TIP: Be sure to map out your game so that you will know how many slides that you need for each decision. Also, keep your slide titles relevant to save time and aggravation when creating links.
You can create as many decisions, choices, questions, and answers as you want, but remember that each item you add will increase the file size which may create a problem when transferring it to another computer.
Platform: iPhone, iPad, iPod Touch, Android devices.
Facebook Messenger is an app designed by the popular social networking site to be able to send a message to anyone whether it be either text or Facebook message. This is different than sending messages from your Facebook app because it can also send the same message as a text to contacts in your phone who may or may not have Facebook. The app is also able to include pictures and your location.
Thinking that this would be a great tool for advertising library programs to teens, I was quick to download the app, and it is a great tool for messaging both phone contacts and Facebook contacts. The photo function and location functions are easy to use, and sending a message is just like sending a text. Unfortunately, the photo and location features are not accessible to teens already using the Facebook Mobile app on their smart phones. The message must be viewed from the full Facebook page or the Facebook messenger app in order to get these additional features. There is also privacy issue in that names of any recipient of the message are visible to the other recipients.
However, this has the potential to be a great way to send reminders about programs to teen patrons. It reaches them wherever they are, whether they have a smart phone or not. It would also be a great way to send messages to conduct a photo scavenger hunt as patrons could send photos and messages to multiple contacts, such as team members and the librarian running the event.
In a podcast during the 2011 elections, Sarajo Wentling urged YALSA members to get involved.’ Having been with YALSA for 13 years and serving on various boards and committees, our 2012 secretary certainly practices what she preaches.’ I had an opportunity to talk with Sarajo about her experiences with YALSA and her plans for her term as secretary.’ Here’s what she had to say.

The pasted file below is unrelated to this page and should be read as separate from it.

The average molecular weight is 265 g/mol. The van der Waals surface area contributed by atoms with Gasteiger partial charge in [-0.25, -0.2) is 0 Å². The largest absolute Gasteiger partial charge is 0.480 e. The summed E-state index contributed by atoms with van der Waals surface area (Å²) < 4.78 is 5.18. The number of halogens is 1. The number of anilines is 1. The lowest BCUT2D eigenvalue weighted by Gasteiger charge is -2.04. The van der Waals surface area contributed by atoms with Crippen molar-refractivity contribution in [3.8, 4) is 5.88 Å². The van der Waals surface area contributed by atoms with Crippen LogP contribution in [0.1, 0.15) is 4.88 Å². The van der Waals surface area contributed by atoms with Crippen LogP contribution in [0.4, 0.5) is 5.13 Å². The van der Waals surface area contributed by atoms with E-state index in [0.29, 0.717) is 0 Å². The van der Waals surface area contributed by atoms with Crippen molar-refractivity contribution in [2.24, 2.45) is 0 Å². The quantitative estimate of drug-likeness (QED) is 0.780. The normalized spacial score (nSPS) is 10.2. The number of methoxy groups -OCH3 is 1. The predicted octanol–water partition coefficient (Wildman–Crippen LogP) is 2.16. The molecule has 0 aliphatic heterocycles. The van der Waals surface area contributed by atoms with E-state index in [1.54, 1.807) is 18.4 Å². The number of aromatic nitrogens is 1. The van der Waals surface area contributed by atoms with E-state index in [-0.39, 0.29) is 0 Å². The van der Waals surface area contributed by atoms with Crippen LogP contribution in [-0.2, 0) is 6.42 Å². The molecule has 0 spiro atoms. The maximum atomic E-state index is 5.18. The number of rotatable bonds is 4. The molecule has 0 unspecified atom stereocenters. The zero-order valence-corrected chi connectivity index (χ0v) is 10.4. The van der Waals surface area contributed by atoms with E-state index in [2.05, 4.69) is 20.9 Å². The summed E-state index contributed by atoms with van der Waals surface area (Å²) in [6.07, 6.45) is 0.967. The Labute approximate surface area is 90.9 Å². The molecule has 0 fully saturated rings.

What was your reaction when you found out that you’d won the election?
When I got the call from Beth Yoke telling me I’d won, I was super-excited.’ I’ve been serving on the Board in an ex-officio capacity for the last two years, and I’m really looking forward to having a more active role in both the Board and Executive Committee over the next three years.
How long have you been involved with YALSA, and what made you want to get involved?
I’ve been a member of YALSA since I was a grad student about 13 years ago. Time flies!’ I started on my first committee, YALSA’s Division and Membership Promotion in 2000.’ ‘ I knew that I wanted to work with youth, but it was the teen end of the spectrum that I was really drawn to.’ It seemed a natural fit, joining YALSA, to make connections and use the resources available to me.
Continue reading YALSA’s Secretary says “Get Involved”
Name:Boopsie BookCheck CCPL mobile
Platform: Android, iPhone,iPad, J2ME, Palm OS, Symbian S60, Windows Mobile, and Blackberry.
Cost: Requires access to a library using Boopsie for mobile access.
You may be wondering why the App of the Week is BookCheck, but the actual app link is to the’ CCPL’ (Cuyahoga County Public Library) app.’ I’ve set up the review this way because BookCheck is a new app in a suite of mobile library apps’ powered by Boopsie.’ CCPL in Ohio is the first library to offer the app, which allows patrons to check out library books via their smart phones. Continue reading App of the Week: Boopsie BookCheck